He hated everything related to Christmas. Preferably, he would stop going out his home. Christmas carols, decorated Christmas trees and flickering Christmas lights incensed him. Even watching television made him angry. Because of that – in the period – he turned the TV and phone off, he contacted with no one. He stayed at home, where any single light couldn’t be turned on, wrapped up in a blanket and made believe he was sleeping off the whole tiring year.
– Good morning, Mr. Ryszard, are you flying to your daughter again this year? – a grey-haired neighbouress asked him, when she was passed by before a staircase.
– Of course, Mrs. Helena, tradition is being done – Mr. Ryszard replied chivalrously with a stuck smile.
Mrs. Helena nodded her understanding, sighed heavily and marched off to do shopping. Probably, she knew it was a big lie, but she asked the question as each year and expected the same false answer.
Also, she exactly knew that Mr. Ryszard hadn’t seen his daughter for more than fifteen years. Because exactly on Christmas Eve was an anniversary of the day when he kicked her out of their house. Few days later he told his neighbours a story of her sudden win of a scholarship in the US.
For most of his life he raised her alone. When his wife died he promised himself their daughter would grow up to be a talented and beautiful woman with prospects of a great and rich life. Mirka wasn’t problematic until she met Jan. That adolescent enchantment distracted her from the most important things, i.e. her father, school and household chores. Rather than coming meekly back home at 9 pm, she slipped away in the middle of the night for secret dates. She appeared at school more and more seldom. Moreover, she shut out her father’s opinion, who was obviously against it all. Threats, requests, punishments and house arrest weren’t successful. It was exactly on Christmas Eve when she dared to come to his house with her pimply juvenile and announced she is pregnant. And not only that, she wanted to give birth to the baby! She was only seventeen.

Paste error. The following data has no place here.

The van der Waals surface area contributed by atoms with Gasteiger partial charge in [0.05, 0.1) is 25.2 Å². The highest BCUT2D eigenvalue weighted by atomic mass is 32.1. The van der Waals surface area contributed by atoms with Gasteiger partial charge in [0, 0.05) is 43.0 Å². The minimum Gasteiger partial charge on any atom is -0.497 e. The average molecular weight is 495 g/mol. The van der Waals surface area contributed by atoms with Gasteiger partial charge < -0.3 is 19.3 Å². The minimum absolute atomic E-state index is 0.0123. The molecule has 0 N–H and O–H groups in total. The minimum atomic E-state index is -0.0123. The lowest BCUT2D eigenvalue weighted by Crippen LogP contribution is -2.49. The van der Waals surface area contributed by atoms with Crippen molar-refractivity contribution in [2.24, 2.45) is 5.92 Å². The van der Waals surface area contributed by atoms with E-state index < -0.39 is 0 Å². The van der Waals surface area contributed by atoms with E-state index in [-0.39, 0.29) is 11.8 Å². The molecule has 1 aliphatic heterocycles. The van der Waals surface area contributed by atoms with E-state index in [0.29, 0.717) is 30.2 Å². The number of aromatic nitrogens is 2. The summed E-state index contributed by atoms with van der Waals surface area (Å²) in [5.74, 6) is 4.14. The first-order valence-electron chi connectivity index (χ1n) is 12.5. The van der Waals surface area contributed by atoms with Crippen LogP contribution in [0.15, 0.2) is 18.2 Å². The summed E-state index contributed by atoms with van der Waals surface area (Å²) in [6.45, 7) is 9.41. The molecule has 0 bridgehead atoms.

Her father told her to choose: either she would abort the foetus and stay in home, or would choose that juvenile and begone. It didn’t worked. She choose him. It was then when her father hid in the darkness of his house for the first time. And he didn’t thought about where is his daughter, but about what he had to do, what people would say when the truth came to light. He hit on an idea, a genius plan; he came up with that trip to the US and prayed that she wouldn’t come to his house with a bun in the oven. It isn’t known what god he prayed to but his prayers were heard. Even excessively. Perhaps Mirka lived somewhere in the vicinity or miles from anywhere. As if the father and his beloved daughter, but also a man who worried more about strangers’ judgement than his child’s fate.
After a few hours of doleful meditation, Mr. Ryszard went outside his flat and headed towards the opposite one. He didn’t know what for. He knocked on the door and Mrs. Helena opened it.
– Could… Could you lend me some salt? I’m making sandwiches for my trip and… – Mr. Ryszard stammered out flushed. He realized his mistake and a possibility of his mystery coming to light.
– Shouldn’t you be on your way to the US now, Mr. Ryszard? – the neighbouress grasped the man’s lie.
– May I come in? – Mr. Ryszard felt he couldn’t make it any longer. When Mrs. Helena was moving around the kitchen with a stoic calm to brew a hot tea, her neighbour told her the story from fifteen years ago accurately.
– And you know what is the worst, Mrs. Helena? I don’t even know if my daughter is alive at all. I cursed her and kicked her out like a dog – he said embittered. A little teardrop rolled down out of the corner of his eye, but he quickly wiped it away, not wanting her to notice it.
– She is alive – Mrs. Helena said at last.
– Sorry? –Mr. Ryszard reacted as if he was waken up from amok – Could you repeat that?
– Your daughter is alive, Mr. Ryszard – the neighbouress smiled at the news. She felt a relief that she could finally tell him.
– But how can it be, where do you know it from? – the man was simultaneously cheered up and annoyed.
– Your daughter phones me sometimes. And always on each Christmas Eve. She asks about you, Mr. Ryszard, if you’re all right, and she extends her wishes to you. I can extend them at last – the neighbouress smiled kindly.
– Where does she live? How is she performing? How is she? – questions popped up like bullets from a rifle.
– She has three children, she married Jan as soon as she turned 18. Both work and live 100 kilometres away from you, Mr. Ryszard. Luckily, your daughter always phones about this time so she will tell you everything… Oh, can you hear that? I’ll ask you in a moment… – the neighbouress hastened to pick up the phone.
Mr. Ryszard couldn’t believe what was about to happen. He was feeling as if he was about to become a father again…